There are few things more precious to a developer than attaining a state of "flow". Written about by Hungarian psychology professor Mihaly Csikszentmihalyi (mee-hy cheek-sent-mƏ-hy-ee), flow is the state of concentration or complete absorption in a task. It is when programmers are most productive. It is also when they're most likely to shiv anyone who dare pull them from it prematurely.
For the longest time I assumed that it was the only time I could get my problem solving done. "Friday doesn't have a three continuous hours free? Guess I'm not writing code today." Things changed when I started having kids; more so for the second. A young child doesn't understand the implied meaning of a closed door. They don't pickup on the hunched, engrossed body tilt toward the screen. For all they know you're playing hide and seek. Or playing Farmville.As a result those long, uninterrupted horizons to run over a problem don't exist in nearly the same frequency.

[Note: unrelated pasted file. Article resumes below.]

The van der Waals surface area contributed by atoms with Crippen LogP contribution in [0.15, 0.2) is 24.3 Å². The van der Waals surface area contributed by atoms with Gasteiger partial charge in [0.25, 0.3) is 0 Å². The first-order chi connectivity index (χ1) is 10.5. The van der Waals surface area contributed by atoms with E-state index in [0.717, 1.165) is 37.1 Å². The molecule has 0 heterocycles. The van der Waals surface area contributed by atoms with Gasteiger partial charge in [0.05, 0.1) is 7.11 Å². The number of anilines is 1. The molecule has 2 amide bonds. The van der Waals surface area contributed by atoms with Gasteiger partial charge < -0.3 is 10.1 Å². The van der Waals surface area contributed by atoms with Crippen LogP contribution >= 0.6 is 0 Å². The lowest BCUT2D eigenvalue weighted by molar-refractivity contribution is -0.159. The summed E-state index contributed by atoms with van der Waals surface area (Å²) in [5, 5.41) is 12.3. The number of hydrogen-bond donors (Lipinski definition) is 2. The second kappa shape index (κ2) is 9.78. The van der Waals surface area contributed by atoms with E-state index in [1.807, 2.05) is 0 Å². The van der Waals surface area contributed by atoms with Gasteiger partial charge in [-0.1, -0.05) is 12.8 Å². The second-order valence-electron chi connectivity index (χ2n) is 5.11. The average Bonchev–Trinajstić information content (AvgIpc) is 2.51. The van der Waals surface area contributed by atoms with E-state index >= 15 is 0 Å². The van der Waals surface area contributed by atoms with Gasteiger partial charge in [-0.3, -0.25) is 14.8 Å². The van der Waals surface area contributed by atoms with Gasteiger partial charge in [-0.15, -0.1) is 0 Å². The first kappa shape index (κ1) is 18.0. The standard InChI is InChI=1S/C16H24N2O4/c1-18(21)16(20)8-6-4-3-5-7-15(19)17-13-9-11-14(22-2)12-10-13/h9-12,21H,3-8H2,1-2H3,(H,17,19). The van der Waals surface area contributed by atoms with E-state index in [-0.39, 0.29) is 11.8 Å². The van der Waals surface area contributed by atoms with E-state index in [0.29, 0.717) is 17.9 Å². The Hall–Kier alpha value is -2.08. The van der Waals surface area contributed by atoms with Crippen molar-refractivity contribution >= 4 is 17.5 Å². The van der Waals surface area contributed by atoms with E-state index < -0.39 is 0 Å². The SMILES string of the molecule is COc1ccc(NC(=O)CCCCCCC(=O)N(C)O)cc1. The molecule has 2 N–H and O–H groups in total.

The challenge is to be able to jump in and out of flow as easily as flipping a light switch. Enjoying the slow, radiant dawning of ideas during an illuminating session is preferred but not practical. I need to make twenty minutes here or forty minutes there count.
Unfortunately, my mind seems to have all the elasticity to snap from one state to another as a frozen Gogurt.